Although the S&P opened slightly lower this morning, last night’s well-received results from Technology bellwethers Apple and IBM are lifting the NASDAQ. In contrast to the Technology sector, the latest round of financial company results is mostly negative. European shares moved lower on some selling pressure in the banks, while Asian stocks rose on strength in Technology and the Resource sectors. The dollar, down more than 3% over the past week, continued its decline as the euro gains more support following successful debt auctions. Crude got a boost from North Sea crude supply concerns, while metals and agriculture commodities are broadly higher.
In a recap of Tuesday, the broad averages continued their ascent even though Citigroup’s earnings disappointed and Apple sold off after the news of Steve Jobs’ medical leave. The small amount of domestic economic data that came out had little impact on trading. Overseas developments were generally positive, including another reasonably successful Spanish bond auction, which likely had more to do with the gains than domestic news. Besides the narrow Telecom sector, Financials was the biggest sector loser.
Around the Fi Plan Partners offices this morning, there were four items that we were discussing that we thought would be of particular interest to our readers:
The earnings season is off to a good start for Technology. Intel’s results last week were positive, Apple’s results and guidance exceeded even optimistic expectations, and IBM grew services bookings for the first time in a while. An improving spending environment, the benefit to supply chains for tablets and smart phones, and favorable seasonal trends are supportive of the sector.
The Financials sector earnings have been pretty much in line. Citigroup’s results disappointed and JPMorgan Chase surprised to the upside, but otherwise results have generally met expectations. Improving credit metrics and an early pickup in loan growth have been seen by major banks that have reported, including Wells Fargo, U.S. Bancorp and JPMorgan Chase.
Housing starts posted a weak finish to a weak year. Housing starts fell 4.3% month-over-month in December. The drop was more severe than the consensus estimate, which was looking for a 0.9% month-over-month drop. Unusually bad winter weather in many parts of the country in December probably contributed to the decline, although not all of the drop. The total number of housing starts in 2010 was the second lowest on record, next to 2009, which was the record low. Building permits surged in December, and normally this would be welcome news as they tend to lead housing starts. However, changes to building codes that took effect on January 1, 2011 pulled some permits from January into December, artificially inflating permit activity in December. In total, it was a weak end to a weak year in housing.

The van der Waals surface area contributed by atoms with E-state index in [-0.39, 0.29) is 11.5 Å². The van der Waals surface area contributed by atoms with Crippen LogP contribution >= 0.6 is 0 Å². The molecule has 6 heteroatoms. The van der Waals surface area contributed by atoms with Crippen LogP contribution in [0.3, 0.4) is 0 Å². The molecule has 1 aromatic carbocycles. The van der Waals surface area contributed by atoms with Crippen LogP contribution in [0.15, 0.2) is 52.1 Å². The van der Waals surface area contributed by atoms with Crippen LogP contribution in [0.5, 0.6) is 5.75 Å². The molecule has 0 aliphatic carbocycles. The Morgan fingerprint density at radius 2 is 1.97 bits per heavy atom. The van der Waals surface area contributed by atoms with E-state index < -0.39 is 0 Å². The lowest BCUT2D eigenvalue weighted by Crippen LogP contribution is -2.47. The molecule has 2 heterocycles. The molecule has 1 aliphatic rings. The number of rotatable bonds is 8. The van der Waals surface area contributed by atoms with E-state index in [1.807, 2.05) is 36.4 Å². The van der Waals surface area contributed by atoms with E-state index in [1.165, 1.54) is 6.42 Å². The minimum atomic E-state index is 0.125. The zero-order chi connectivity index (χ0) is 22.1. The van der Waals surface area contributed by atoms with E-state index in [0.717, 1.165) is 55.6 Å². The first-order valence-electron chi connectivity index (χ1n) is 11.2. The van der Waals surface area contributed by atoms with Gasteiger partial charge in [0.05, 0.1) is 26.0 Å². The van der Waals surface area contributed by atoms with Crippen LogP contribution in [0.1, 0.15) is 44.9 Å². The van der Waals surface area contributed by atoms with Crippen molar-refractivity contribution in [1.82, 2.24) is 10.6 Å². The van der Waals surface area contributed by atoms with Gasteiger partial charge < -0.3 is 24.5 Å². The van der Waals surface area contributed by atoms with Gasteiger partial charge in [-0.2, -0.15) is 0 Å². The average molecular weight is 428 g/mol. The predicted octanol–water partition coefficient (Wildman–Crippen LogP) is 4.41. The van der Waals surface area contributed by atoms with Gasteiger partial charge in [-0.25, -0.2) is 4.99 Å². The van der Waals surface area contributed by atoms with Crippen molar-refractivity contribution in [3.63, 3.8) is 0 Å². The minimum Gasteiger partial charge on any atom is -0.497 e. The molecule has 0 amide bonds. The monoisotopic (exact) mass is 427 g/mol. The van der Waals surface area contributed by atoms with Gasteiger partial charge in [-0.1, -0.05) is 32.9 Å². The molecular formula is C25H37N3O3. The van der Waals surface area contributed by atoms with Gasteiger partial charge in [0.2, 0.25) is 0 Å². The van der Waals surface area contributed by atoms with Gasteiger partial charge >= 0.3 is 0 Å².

In contrast to the poor new housing starts just mentioned, mortgage applications for refinances are up. Mortgage applications increased again for the week ending January 14th, the third consecutive weekly gain. Refinance applications have increased in recent weeks as mortgage rates have declined by around 25 basis points.
As always, email me here with your questions or comments. I love to hear from you and thoroughly enjoy the “intellectual debate” with our clients and friends that these opinions generate.
Greg Powell, CIMA
Note: Indices such as the S & P 500 and the NASDAQ cannot be invested into directly. These indices are used as a measure of conditions for different markets.